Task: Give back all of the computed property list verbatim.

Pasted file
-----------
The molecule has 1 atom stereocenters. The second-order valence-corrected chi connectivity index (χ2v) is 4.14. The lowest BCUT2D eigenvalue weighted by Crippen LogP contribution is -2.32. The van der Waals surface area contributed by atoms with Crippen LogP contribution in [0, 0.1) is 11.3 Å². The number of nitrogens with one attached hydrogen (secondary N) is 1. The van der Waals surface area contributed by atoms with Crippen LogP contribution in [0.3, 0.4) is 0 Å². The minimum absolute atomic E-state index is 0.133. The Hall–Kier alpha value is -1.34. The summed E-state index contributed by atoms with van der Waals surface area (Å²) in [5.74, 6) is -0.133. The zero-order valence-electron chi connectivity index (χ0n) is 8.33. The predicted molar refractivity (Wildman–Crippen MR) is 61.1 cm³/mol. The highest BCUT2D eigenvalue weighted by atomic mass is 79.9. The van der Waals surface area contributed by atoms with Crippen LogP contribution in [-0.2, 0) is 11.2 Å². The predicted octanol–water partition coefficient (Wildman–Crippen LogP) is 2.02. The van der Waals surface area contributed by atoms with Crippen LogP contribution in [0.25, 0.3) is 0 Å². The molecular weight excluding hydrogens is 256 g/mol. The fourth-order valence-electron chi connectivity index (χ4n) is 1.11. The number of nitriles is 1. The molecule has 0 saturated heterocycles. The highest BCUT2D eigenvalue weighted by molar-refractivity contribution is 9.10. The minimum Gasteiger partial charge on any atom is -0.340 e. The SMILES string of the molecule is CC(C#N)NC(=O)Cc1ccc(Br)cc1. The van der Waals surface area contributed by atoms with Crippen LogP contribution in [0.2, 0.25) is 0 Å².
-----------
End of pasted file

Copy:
The molecule has 1 atom stereocenters. The second-order valence-corrected chi connectivity index (χ2v) is 4.14. The lowest BCUT2D eigenvalue weighted by Crippen LogP contribution is -2.32. The van der Waals surface area contributed by atoms with Crippen LogP contribution in [0, 0.1) is 11.3 Å². The number of nitrogens with one attached hydrogen (secondary N) is 1. The van der Waals surface area contributed by atoms with Crippen LogP contribution in [0.3, 0.4) is 0 Å². The minimum absolute atomic E-state index is 0.133. The Hall–Kier alpha value is -1.34. The summed E-state index contributed by atoms with van der Waals surface area (Å²) in [5.74, 6) is -0.133. The zero-order valence-electron chi connectivity index (χ0n) is 8.33. The predicted molar refractivity (Wildman–Crippen MR) is 61.1 cm³/mol. The highest BCUT2D eigenvalue weighted by atomic mass is 79.9. The van der Waals surface area contributed by atoms with Crippen LogP contribution in [-0.2, 0) is 11.2 Å². The predicted octanol–water partition coefficient (Wildman–Crippen LogP) is 2.02. The van der Waals surface area contributed by atoms with Crippen LogP contribution in [0.25, 0.3) is 0 Å². The molecular weight excluding hydrogens is 256 g/mol. The fourth-order valence-electron chi connectivity index (χ4n) is 1.11. The number of nitriles is 1. The molecule has 0 saturated heterocycles. The highest BCUT2D eigenvalue weighted by molar-refractivity contribution is 9.10. The minimum Gasteiger partial charge on any atom is -0.340 e. The SMILES string of the molecule is CC(C#N)NC(=O)Cc1ccc(Br)cc1. The van der Waals surface area contributed by atoms with Crippen LogP contribution in [0.2, 0.25) is 0 Å².